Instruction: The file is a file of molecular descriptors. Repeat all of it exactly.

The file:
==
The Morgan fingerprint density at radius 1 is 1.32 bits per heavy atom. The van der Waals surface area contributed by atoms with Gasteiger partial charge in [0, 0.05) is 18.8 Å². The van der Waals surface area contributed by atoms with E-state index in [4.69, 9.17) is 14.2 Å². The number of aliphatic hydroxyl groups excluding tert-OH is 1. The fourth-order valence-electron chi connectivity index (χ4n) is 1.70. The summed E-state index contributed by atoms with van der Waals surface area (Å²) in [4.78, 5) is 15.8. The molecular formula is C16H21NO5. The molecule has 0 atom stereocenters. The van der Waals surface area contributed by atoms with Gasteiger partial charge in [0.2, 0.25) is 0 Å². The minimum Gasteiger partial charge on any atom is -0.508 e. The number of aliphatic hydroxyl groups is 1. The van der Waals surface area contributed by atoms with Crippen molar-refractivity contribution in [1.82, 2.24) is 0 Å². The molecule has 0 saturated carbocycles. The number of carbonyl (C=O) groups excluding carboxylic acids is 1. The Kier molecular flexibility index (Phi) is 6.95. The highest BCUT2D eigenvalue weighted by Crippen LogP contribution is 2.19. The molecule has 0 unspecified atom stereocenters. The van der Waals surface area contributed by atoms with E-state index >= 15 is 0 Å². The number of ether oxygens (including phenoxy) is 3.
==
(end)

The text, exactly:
The Morgan fingerprint density at radius 1 is 1.32 bits per heavy atom. The van der Waals surface area contributed by atoms with Gasteiger partial charge in [0, 0.05) is 18.8 Å². The van der Waals surface area contributed by atoms with E-state index in [4.69, 9.17) is 14.2 Å². The number of aliphatic hydroxyl groups excluding tert-OH is 1. The fourth-order valence-electron chi connectivity index (χ4n) is 1.70. The summed E-state index contributed by atoms with van der Waals surface area (Å²) in [4.78, 5) is 15.8. The molecular formula is C16H21NO5. The molecule has 0 atom stereocenters. The van der Waals surface area contributed by atoms with Gasteiger partial charge in [0.2, 0.25) is 0 Å². The minimum Gasteiger partial charge on any atom is -0.508 e. The number of aliphatic hydroxyl groups is 1. The van der Waals surface area contributed by atoms with Crippen molar-refractivity contribution in [1.82, 2.24) is 0 Å². The molecule has 0 saturated carbocycles. The number of carbonyl (C=O) groups excluding carboxylic acids is 1. The Kier molecular flexibility index (Phi) is 6.95. The highest BCUT2D eigenvalue weighted by Crippen LogP contribution is 2.19. The molecule has 0 unspecified atom stereocenters. The van der Waals surface area contributed by atoms with E-state index >= 15 is 0 Å². The number of ether oxygens (including phenoxy) is 3.